How to Select Flowers

Blooming annual zinnia. image by S.F. Heron


Everyone loves the blooms of perennials and annuals filling a garden bed. Admiring these flowers in professionally designed gardens or the neighbor's yard fills the gardener with envy and impetus to create a thing of beauty as well. Learning how to select flowers for a garden involves honing basic gardening techniques. Although selecting flowers isn't hard, it does require careful planning for success. A variety of factors play into whether a plant will succeed or fail in a garden. Select the right flowers to create a successful, beautiful garden for any location.

Step 1

Observe the daily sun availability in your garden plot. The most basic requirement for a flower is light. Some plants thrive in full sun that provides six or more hours of sunlight each day. Others do well in partial sun-shade with four to six hours daily. Full shade plants receive dappled shade through tree branches. Deep shade involves no direct sunlight, often occurring near buildings and under dense tree canopies.

Step 2

Fill a plastic container with soil by digging down 6 inches with a shovel and collecting the sample. Take this sample to your local garden center for evaluation. All plants have different requirements in soil composition. The results of this sample will give you a good idea of the quality of your soil, which amendments need to be added and which plants to choice for that environment. Soil pH determines exactly how a plant can absorb nutrients and water from the soil.

Step 3

Visit the local nursery and keep a list in your notebook of favorite plants. Each plant pot contains a label or tab that includes light, soil, space and water requirements. These tabs also include instructions for the best planting techniques as well as bloom times for the flowers.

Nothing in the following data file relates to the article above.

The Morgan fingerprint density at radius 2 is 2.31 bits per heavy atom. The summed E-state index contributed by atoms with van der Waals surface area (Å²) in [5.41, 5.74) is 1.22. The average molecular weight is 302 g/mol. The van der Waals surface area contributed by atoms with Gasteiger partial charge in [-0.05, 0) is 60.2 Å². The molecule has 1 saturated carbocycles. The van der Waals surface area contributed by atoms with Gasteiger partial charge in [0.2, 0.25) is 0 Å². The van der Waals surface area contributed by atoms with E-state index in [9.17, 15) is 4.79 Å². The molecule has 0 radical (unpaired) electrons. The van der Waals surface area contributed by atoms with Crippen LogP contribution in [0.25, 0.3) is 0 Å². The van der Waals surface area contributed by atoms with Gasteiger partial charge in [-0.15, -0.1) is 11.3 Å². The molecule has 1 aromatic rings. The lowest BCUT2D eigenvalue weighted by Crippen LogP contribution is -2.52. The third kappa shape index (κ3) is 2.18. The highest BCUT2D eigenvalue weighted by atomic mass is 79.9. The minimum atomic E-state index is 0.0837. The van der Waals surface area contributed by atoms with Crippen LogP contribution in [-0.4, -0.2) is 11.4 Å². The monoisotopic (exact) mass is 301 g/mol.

Step 4

Choose an array of flowers that bloom at various times to provide lasting, continual color throughout your garden. Selections should be made using plants that will tolerate climate conditions in your area (see the USDA Hardiness Zone Map). Annuals provide consistent color when planted after the last frost. Perennials have varying bloom times throughout the growing season with the added benefit of returning to bloom again the following year.

Step 5

Select healthy plants with strong stems and dense foliage. Avoid plants with spent blooms or those that show browning around the leaf edges. Press your fingers into the soil of nursery planting containers to check for moisture level. The soil should be evenly moist throughout the container. Any dryness indicates poor daily care.

Things You'll Need

  • Hardiness zone map
  • Notebook and pen
  • Garden diagram
  • Plastic container


  • Washington State University
  • University of Vermont Extension
  • Cornell University

Who Can Help

  • USDA Hardiness Zone Map
Keywords: choose flowers, flowers, garden flowers

About this Author

S.F. Heron is an avid gardener with over three years of experience in online writing and a working background in aviation and earth and ocean sciences. She is published on various websites and holds a Bachelor of Science degree in journalism from the University of Maryland.

Photo by: S.F. Heron